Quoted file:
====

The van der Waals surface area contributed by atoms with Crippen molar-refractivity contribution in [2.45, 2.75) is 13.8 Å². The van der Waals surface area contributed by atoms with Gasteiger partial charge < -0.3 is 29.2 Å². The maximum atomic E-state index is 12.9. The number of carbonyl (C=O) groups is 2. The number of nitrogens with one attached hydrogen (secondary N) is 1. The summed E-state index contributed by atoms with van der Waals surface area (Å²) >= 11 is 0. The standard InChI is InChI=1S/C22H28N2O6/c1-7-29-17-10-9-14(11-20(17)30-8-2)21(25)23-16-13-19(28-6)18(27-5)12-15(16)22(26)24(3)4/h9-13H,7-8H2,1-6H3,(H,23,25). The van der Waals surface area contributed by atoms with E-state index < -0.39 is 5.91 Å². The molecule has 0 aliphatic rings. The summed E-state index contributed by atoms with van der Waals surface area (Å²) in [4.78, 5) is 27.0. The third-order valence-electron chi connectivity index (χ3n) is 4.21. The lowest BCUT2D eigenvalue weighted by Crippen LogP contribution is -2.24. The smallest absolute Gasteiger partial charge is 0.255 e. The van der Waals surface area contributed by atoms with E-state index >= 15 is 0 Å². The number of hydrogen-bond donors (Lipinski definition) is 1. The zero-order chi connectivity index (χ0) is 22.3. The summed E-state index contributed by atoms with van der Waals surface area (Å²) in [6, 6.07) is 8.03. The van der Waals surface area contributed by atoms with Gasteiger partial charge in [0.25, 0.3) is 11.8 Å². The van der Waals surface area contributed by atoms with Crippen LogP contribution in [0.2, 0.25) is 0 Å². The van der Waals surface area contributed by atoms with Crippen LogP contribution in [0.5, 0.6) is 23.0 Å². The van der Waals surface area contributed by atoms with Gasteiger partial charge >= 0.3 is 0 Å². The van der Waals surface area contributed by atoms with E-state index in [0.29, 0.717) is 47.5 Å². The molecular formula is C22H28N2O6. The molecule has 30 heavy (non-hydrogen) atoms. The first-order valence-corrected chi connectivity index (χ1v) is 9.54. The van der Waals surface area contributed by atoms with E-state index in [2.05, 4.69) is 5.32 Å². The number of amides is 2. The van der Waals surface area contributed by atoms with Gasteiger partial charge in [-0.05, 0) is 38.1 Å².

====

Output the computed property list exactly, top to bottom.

The van der Waals surface area contributed by atoms with Crippen molar-refractivity contribution in [2.45, 2.75) is 13.8 Å². The van der Waals surface area contributed by atoms with Gasteiger partial charge < -0.3 is 29.2 Å². The maximum atomic E-state index is 12.9. The number of carbonyl (C=O) groups is 2. The number of nitrogens with one attached hydrogen (secondary N) is 1. The summed E-state index contributed by atoms with van der Waals surface area (Å²) >= 11 is 0. The standard InChI is InChI=1S/C22H28N2O6/c1-7-29-17-10-9-14(11-20(17)30-8-2)21(25)23-16-13-19(28-6)18(27-5)12-15(16)22(26)24(3)4/h9-13H,7-8H2,1-6H3,(H,23,25). The van der Waals surface area contributed by atoms with E-state index < -0.39 is 5.91 Å². The molecule has 0 aliphatic rings. The summed E-state index contributed by atoms with van der Waals surface area (Å²) in [4.78, 5) is 27.0. The third-order valence-electron chi connectivity index (χ3n) is 4.21. The lowest BCUT2D eigenvalue weighted by Crippen LogP contribution is -2.24. The smallest absolute Gasteiger partial charge is 0.255 e. The van der Waals surface area contributed by atoms with E-state index >= 15 is 0 Å². The number of hydrogen-bond donors (Lipinski definition) is 1. The zero-order chi connectivity index (χ0) is 22.3. The summed E-state index contributed by atoms with van der Waals surface area (Å²) in [6, 6.07) is 8.03. The van der Waals surface area contributed by atoms with Gasteiger partial charge in [0.25, 0.3) is 11.8 Å². The van der Waals surface area contributed by atoms with Crippen LogP contribution in [0.2, 0.25) is 0 Å². The van der Waals surface area contributed by atoms with Crippen LogP contribution in [0.5, 0.6) is 23.0 Å². The van der Waals surface area contributed by atoms with Gasteiger partial charge >= 0.3 is 0 Å². The van der Waals surface area contributed by atoms with E-state index in [0.29, 0.717) is 47.5 Å². The molecular formula is C22H28N2O6. The molecule has 30 heavy (non-hydrogen) atoms. The first-order valence-corrected chi connectivity index (χ1v) is 9.54. The van der Waals surface area contributed by atoms with E-state index in [2.05, 4.69) is 5.32 Å². The number of amides is 2. The van der Waals surface area contributed by atoms with Gasteiger partial charge in [-0.05, 0) is 38.1 Å².